According to the American Academy of Orthopaedic Surgeons, total knee replacement surgery was the top most common procedure for musculoskeletal-related hospitalizations in 2004 at 478,000 while total hip replacement ranked third on the list at 324,000. With the number of hip and knee joint replacement surgeries more than doubling in the last decade -- the stereotype that only the aged and inactive undergo the procedure is now being challenged.
WHAT IS JOINT REPLACEMENT SURGERY?
Joint replacement surgery, otherwise known as arthroplasty, is considered one of the most successful treatments for patients with osteoarthritis, according to the National Institute of Arthritis and Musculoskeletal and Skin Diseases. The two most common joints are the knee and hip. The surgery is done on patients whose joints have become damaged by disease or injury.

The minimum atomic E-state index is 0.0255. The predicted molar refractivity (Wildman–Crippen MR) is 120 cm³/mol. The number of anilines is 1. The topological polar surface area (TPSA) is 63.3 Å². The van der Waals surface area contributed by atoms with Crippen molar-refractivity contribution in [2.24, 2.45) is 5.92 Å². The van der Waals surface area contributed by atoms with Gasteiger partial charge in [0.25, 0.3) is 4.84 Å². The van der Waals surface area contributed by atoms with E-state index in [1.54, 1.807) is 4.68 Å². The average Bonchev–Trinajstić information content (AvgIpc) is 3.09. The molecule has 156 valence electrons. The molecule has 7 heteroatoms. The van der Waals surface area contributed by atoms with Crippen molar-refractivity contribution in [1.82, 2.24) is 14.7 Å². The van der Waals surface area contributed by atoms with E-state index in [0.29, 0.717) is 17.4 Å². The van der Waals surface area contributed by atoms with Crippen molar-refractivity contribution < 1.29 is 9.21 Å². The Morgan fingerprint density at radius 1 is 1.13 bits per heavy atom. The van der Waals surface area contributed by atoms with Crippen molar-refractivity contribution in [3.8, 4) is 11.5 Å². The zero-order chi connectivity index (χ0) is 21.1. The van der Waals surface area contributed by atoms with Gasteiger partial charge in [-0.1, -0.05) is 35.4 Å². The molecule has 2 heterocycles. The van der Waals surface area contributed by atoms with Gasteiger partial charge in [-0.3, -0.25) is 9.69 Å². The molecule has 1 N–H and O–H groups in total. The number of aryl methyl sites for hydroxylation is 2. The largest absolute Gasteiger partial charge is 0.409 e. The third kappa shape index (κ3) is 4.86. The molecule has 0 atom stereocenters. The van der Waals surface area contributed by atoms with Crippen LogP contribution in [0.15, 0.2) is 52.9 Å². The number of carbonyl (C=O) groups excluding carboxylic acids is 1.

Joints are formed by two ends of bone connected by a soft, protected cushion called cartilage. If cartilage tissue becomes damaged, it does not allow the joints to move in a smooth manner. Initially, the inflammation of the tissue causes pain, but as the cartilage wears away the bones begin to rub against one another and cause even more pain.